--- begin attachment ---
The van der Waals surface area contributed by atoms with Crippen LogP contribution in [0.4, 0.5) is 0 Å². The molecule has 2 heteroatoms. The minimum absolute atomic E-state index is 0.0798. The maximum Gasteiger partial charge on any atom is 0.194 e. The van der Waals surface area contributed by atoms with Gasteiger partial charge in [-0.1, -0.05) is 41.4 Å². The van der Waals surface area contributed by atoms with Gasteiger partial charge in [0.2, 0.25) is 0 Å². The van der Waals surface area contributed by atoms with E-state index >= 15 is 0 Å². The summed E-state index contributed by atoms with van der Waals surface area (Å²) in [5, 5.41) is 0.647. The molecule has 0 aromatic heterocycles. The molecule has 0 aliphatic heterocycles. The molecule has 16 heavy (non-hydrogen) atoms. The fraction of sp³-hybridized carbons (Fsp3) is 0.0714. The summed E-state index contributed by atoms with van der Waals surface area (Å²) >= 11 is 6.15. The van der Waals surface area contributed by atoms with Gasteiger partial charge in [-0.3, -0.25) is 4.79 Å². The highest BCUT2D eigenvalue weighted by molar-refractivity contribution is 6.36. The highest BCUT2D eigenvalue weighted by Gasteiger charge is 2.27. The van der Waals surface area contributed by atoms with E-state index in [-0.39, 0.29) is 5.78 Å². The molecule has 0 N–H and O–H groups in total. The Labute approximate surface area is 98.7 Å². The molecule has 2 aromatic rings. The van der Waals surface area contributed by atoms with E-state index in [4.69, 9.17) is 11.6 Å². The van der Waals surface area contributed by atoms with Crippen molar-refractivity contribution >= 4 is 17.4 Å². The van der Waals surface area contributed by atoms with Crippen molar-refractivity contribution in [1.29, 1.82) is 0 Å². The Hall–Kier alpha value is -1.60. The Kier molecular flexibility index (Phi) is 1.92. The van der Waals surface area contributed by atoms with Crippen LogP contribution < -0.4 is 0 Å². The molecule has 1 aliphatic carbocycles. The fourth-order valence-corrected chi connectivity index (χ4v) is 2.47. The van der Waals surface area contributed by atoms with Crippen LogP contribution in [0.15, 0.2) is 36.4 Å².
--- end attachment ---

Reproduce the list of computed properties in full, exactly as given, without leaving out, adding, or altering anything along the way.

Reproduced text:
The van der Waals surface area contributed by atoms with Crippen LogP contribution in [0.4, 0.5) is 0 Å². The molecule has 2 heteroatoms. The minimum absolute atomic E-state index is 0.0798. The maximum Gasteiger partial charge on any atom is 0.194 e. The van der Waals surface area contributed by atoms with Gasteiger partial charge in [-0.1, -0.05) is 41.4 Å². The van der Waals surface area contributed by atoms with Gasteiger partial charge in [0.2, 0.25) is 0 Å². The van der Waals surface area contributed by atoms with E-state index >= 15 is 0 Å². The summed E-state index contributed by atoms with van der Waals surface area (Å²) in [5, 5.41) is 0.647. The molecule has 0 aromatic heterocycles. The molecule has 0 aliphatic heterocycles. The molecule has 16 heavy (non-hydrogen) atoms. The fraction of sp³-hybridized carbons (Fsp3) is 0.0714. The summed E-state index contributed by atoms with van der Waals surface area (Å²) >= 11 is 6.15. The van der Waals surface area contributed by atoms with Gasteiger partial charge in [-0.3, -0.25) is 4.79 Å². The highest BCUT2D eigenvalue weighted by molar-refractivity contribution is 6.36. The highest BCUT2D eigenvalue weighted by Gasteiger charge is 2.27. The van der Waals surface area contributed by atoms with E-state index in [-0.39, 0.29) is 5.78 Å². The molecule has 0 N–H and O–H groups in total. The Labute approximate surface area is 98.7 Å². The molecule has 2 aromatic rings. The van der Waals surface area contributed by atoms with E-state index in [4.69, 9.17) is 11.6 Å². The van der Waals surface area contributed by atoms with Crippen molar-refractivity contribution >= 4 is 17.4 Å². The van der Waals surface area contributed by atoms with Crippen molar-refractivity contribution in [1.29, 1.82) is 0 Å². The Hall–Kier alpha value is -1.60. The Kier molecular flexibility index (Phi) is 1.92. The van der Waals surface area contributed by atoms with Crippen LogP contribution < -0.4 is 0 Å². The molecule has 1 aliphatic carbocycles. The fourth-order valence-corrected chi connectivity index (χ4v) is 2.47. The van der Waals surface area contributed by atoms with Crippen LogP contribution in [0.15, 0.2) is 36.4 Å².